With the recent passage of the American Rescue Plan in March, many more Americans are now eligible for health insurance premium tax credit assistance, a tax credit that reduces your health insurance costs.  Prior to the recent changes passed in March 2021, there was a “cliff” at 400% of the federal poverty level (FPL).  This meant that a family of four could have income up to $105,999 and still receive a significant premium tax credit, while if that same family earned even just $1 over the 400% FPL limit, they could lose out on thousands of dollars of assistance.  Therefore, it was critical to leave a buffer below the 400% FPL limit if you were trying to qualify for health insurance premium tax credits. 

With the “cliff” removed, the focus is now that the coverage does not exceed 8.5% of your income, which makes the tax hit for earning more income much less severe than it was before the American Rescue Plan was passed.

So instead of trying to keep income around $100k for a family of four, they could now conceivably earn well over $400k and still receive premium tax credits to help cover their health insurance premiums.  Let’s look at an example:

Trey (60) and Tina (58) have two children (ages 21 and 19) and pay $2,520 per month for a silver plan on the health insurance exchange.  Trey is retired and occasionally helps Tina with her successful online business.  In 2021, Tina has a net income from her business of $423,500 after expenses and no other income from other sources.  Since Tina has no employees, she and Trey contribute the maximum to their Solo 401(k) plans1 as well as to their health savings account (HSA)2.  After deducting the 401(k) and HSA contributions, as well as taking the deductions for self-employed health insurance3 and self-employed taxes paid4, that leaves them with adjusted gross income (AGI) of approximately $250k5.  At $250k of AGI, that would qualify Trey and Tina for a premium tax credit of approximately $739 per month.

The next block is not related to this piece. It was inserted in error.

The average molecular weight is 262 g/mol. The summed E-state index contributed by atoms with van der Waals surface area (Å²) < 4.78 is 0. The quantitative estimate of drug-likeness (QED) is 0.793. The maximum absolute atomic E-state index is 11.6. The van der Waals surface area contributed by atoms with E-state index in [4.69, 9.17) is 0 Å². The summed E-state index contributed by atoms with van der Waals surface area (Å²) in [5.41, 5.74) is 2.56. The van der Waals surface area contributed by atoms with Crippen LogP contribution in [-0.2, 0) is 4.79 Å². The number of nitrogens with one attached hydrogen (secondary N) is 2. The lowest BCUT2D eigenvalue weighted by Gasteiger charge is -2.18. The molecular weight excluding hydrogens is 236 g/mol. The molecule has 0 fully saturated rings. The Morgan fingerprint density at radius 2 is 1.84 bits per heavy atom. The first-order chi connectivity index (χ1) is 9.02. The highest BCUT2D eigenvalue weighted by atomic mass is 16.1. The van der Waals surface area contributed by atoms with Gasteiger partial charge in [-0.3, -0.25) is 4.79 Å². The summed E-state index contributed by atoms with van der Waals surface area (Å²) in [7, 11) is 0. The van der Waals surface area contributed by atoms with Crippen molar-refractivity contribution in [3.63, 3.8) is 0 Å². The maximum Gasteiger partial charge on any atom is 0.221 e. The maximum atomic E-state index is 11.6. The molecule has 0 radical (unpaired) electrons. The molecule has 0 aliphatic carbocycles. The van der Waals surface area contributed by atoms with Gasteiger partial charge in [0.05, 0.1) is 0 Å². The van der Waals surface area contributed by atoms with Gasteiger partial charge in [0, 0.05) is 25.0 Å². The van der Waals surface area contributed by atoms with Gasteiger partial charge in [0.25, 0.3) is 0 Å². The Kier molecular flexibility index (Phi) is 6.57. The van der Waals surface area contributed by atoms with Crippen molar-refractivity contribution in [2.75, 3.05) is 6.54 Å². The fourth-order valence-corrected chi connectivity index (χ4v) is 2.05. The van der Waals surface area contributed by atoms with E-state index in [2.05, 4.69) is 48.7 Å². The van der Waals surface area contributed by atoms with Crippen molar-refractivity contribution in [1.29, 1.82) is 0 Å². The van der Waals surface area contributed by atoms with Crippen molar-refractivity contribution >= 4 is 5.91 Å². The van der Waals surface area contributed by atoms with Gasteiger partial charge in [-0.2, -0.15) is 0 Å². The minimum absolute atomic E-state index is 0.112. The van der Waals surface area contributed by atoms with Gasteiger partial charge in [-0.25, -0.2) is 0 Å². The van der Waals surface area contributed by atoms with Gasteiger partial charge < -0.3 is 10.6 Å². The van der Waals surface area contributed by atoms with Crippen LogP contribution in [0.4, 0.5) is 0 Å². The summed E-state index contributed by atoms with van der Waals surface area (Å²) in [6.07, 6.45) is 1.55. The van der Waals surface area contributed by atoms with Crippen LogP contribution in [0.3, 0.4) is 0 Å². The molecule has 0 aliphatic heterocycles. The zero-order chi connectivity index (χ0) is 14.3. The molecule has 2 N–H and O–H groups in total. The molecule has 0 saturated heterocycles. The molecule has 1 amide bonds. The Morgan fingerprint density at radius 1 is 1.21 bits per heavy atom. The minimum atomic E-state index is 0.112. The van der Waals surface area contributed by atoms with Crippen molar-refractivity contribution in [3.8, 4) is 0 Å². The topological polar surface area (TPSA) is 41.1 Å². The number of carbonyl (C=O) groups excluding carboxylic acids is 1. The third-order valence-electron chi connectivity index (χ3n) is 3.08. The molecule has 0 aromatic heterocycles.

In our example, a family of four who were previously not eligible for any premium tax credit assistance are now eligible for an additional tax break of $8,868, making their net premiums $1,781 per month.  And note that their premium tax credit assistance would not be phased out until approximately $530k of income for the year.

Want to learn if there is a way you can help reduce your own tax bill?  Reach out to see how.

 

About the Author

Michael T. Powers, CPA, PFS, CFP® (Mike), is a flat fee-only financial planner based in Richmond, VA serving clients virtually nationwide. 

 

Footnotes:

1 2021 maximum Solo 401(k) contributions of $58,000 plus $6,500 catch up contributions (since over age 50) for each of them = $129,000 total

2 2021 maximum HSA contribution of $7,200 plus $1,000 catch up contribution since over 55

3 Self-employed health insurance deduction: $30,240 premiums – $8,868 premium tax credits = $21,372

4 Total self-employment tax of $30,288 x 50% = $15,144 for deductible portion of self-employed taxes paid

5 $423,500 – $129,000 – $8,200 – $21,372 – $15,144 = $249,784

 

Photo by Bermix Studio on Unsplash.

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